The companies that have been awarded exploration concession agree to perform specific operations in order to assess the field. They take the risk by investing in the required exploration works, purchase of privately-owned land, drilling the wells and preparing them for production. Concession holder is called concession operator in the industry.
Operators fall into three groups:
- National Oil Companies (NOC), state-owned enterprises that are often granted monopoly for a sector in the energy industry. In Poland, Polish Oil and Gas Company enjoys exclusive rights for gas distribution.
- International Oil Companies (IOC), international corporations that invest in gas and oilfields across the world. IOC's operating in Poland include ConocoPhillips, Chevron or ENI. Considering an extensive range of operations and financial resources, these companies are able to allocate significant funds to exploration.
- Independents, smaller companies that operate on a regional basis and focus their efforts on particular fields. In Poland, active players include BNK Petroleum, Lane Energy Poland, San Leon Energy or FX Energy. Independent companies are not in possession of funds that are required for purchasing concessions in well proven and, consequently, expensive fields. The latter are normally held by NOCs or IOCs. Therefore, they are more likely to invest in novel or risk-prone projects.
Operators may combine their efforts by forming, for example, joint ventures wherein two or more companies invest in a a single concession. This strategy is adopted in the case of poorly investigated fields, such as Polish shales. The agreement between Lane Energy Poland and ConocoPhillips is an example of such cooperation whereby the costs, risks and potential profits from the development of several concessions in North Poland are shared by the two companies.
Due to the complexity of exploration, operators contract out specific operations to external service providers (subcontractors). It should be noted that (a few exceptions apart) operators not own or operate directly mining equipment – drilling rig, pumps or pipelines. Service companies themselves do not hold shares in the concessions nor are entitled to share any profits from well production. Their role is limited to offering one or more services that are required for oil or gas production.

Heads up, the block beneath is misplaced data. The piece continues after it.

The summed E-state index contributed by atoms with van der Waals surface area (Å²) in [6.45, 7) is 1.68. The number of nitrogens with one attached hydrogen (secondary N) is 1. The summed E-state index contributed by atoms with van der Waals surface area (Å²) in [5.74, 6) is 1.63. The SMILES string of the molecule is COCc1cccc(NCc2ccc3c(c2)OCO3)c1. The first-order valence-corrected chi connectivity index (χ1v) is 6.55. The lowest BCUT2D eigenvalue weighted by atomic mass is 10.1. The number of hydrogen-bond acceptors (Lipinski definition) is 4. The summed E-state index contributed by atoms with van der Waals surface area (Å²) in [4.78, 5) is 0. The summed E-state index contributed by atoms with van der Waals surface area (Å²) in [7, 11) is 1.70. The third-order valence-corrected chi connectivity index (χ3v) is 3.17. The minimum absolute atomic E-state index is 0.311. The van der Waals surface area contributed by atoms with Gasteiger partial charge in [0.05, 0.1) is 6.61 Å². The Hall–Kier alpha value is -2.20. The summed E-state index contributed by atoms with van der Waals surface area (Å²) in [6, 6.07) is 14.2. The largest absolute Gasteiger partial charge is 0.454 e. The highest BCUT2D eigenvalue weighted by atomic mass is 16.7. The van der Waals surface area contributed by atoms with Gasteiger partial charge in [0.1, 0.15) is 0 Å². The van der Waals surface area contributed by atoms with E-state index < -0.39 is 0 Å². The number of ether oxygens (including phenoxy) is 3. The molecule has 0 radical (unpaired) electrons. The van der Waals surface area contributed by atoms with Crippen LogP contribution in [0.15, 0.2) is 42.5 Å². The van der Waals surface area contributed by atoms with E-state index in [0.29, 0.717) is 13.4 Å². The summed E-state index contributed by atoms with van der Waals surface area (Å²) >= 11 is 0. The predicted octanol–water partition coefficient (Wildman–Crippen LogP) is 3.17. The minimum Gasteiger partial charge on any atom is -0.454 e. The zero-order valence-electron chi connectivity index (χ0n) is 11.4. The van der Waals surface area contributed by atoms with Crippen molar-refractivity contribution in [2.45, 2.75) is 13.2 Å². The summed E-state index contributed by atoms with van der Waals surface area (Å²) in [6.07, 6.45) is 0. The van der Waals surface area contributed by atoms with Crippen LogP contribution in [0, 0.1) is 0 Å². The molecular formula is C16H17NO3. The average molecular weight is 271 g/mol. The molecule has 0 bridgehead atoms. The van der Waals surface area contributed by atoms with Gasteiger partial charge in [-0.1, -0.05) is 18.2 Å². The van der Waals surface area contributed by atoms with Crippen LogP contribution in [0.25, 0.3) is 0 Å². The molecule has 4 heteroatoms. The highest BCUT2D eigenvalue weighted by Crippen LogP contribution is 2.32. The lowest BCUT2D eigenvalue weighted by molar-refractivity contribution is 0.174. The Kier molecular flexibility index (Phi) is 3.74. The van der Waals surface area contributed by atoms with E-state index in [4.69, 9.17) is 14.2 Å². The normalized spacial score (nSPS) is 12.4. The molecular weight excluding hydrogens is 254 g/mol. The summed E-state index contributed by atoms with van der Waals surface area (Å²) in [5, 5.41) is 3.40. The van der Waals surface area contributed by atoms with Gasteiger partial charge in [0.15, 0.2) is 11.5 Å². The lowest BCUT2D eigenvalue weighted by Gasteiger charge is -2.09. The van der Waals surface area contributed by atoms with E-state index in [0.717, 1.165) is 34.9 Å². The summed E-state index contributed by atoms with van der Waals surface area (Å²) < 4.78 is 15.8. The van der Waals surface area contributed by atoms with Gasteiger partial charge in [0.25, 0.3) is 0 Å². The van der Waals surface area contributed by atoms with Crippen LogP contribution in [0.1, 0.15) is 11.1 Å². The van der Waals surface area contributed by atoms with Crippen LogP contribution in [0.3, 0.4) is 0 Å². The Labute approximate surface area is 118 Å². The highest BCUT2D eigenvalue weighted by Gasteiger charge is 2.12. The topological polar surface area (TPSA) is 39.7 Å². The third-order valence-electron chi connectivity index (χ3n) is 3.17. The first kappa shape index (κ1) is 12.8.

The services include but are not limited to:
- Seismic surveys – delivered on extensive areas to establish the best drilling locations and data analysis. Service providers include Geofizyka Kraków, Geofizyka Toruń and United Oilfield Services.
- Drilling operations – drilling a well to the pay formation using a drilling rig. This also includes the following:
- Casing running into the borehole (casing service)
- Casing cementation (cementation service)
- Drilling fluid preparation (mud service)
- Several other services.
In Poland, Exalo Group (POGC service companies consolidated in 2013) is the leader in terms of drilling rigs owned and operated. Other service providers include: Halliburton, KC Deutag, MND, Schlumberger, United Oilfield Services and Weatherford. Additional services may be present at a drilling rig owned by one of the companies.
- Completions – several services that perform jobs in previously drilled out wells. These include but are not limited to:
- Workover rigs – look like small drilling rigs, but are intended for various well repair or stimulation jobs
- Wireline service – involves running wireline logging tools, packers and perforation tools using a steel line (for example electric E-line). Wireline service providers include Exalo-Group , Geofizyka Kraków, Geofizyka Toruń, Schlumberger or Weatherford
- Coiled Tubing – flexible tubing pipes spooled on a reel. Comparing with workover rigs, Coiled Tubing is more mobile and quicker to assemble. They are used to perform various jobs in existing wells. Coiled Tubing is particularly useful in horizontal wells where wireline cannot be used. The services are offered by Exalo Group, Halliburton, United Oilfield Services, Schlumberger and other companies